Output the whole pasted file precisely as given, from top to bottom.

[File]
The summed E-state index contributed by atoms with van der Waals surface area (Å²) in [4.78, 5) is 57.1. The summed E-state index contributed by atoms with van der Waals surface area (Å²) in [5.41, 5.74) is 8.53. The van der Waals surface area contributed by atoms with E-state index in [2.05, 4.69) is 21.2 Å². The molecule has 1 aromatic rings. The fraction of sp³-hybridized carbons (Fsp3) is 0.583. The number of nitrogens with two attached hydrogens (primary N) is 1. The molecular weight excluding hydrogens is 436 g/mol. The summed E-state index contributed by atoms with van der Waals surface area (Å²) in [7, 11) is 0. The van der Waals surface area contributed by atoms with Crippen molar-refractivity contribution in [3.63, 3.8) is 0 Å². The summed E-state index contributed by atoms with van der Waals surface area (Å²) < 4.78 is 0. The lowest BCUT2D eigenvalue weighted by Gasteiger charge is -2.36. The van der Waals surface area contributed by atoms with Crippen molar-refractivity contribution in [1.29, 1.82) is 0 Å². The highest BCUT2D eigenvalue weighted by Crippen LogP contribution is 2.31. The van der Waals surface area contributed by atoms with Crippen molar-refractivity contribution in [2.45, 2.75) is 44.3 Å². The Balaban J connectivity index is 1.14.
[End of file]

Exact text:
The summed E-state index contributed by atoms with van der Waals surface area (Å²) in [4.78, 5) is 57.1. The summed E-state index contributed by atoms with van der Waals surface area (Å²) in [5.41, 5.74) is 8.53. The van der Waals surface area contributed by atoms with E-state index in [2.05, 4.69) is 21.2 Å². The molecule has 1 aromatic rings. The fraction of sp³-hybridized carbons (Fsp3) is 0.583. The number of nitrogens with two attached hydrogens (primary N) is 1. The molecular weight excluding hydrogens is 436 g/mol. The summed E-state index contributed by atoms with van der Waals surface area (Å²) in [7, 11) is 0. The van der Waals surface area contributed by atoms with Crippen molar-refractivity contribution in [3.63, 3.8) is 0 Å². The summed E-state index contributed by atoms with van der Waals surface area (Å²) < 4.78 is 0. The lowest BCUT2D eigenvalue weighted by Gasteiger charge is -2.36. The van der Waals surface area contributed by atoms with Crippen molar-refractivity contribution in [1.29, 1.82) is 0 Å². The highest BCUT2D eigenvalue weighted by Crippen LogP contribution is 2.31. The van der Waals surface area contributed by atoms with Crippen molar-refractivity contribution in [2.45, 2.75) is 44.3 Å². The Balaban J connectivity index is 1.14.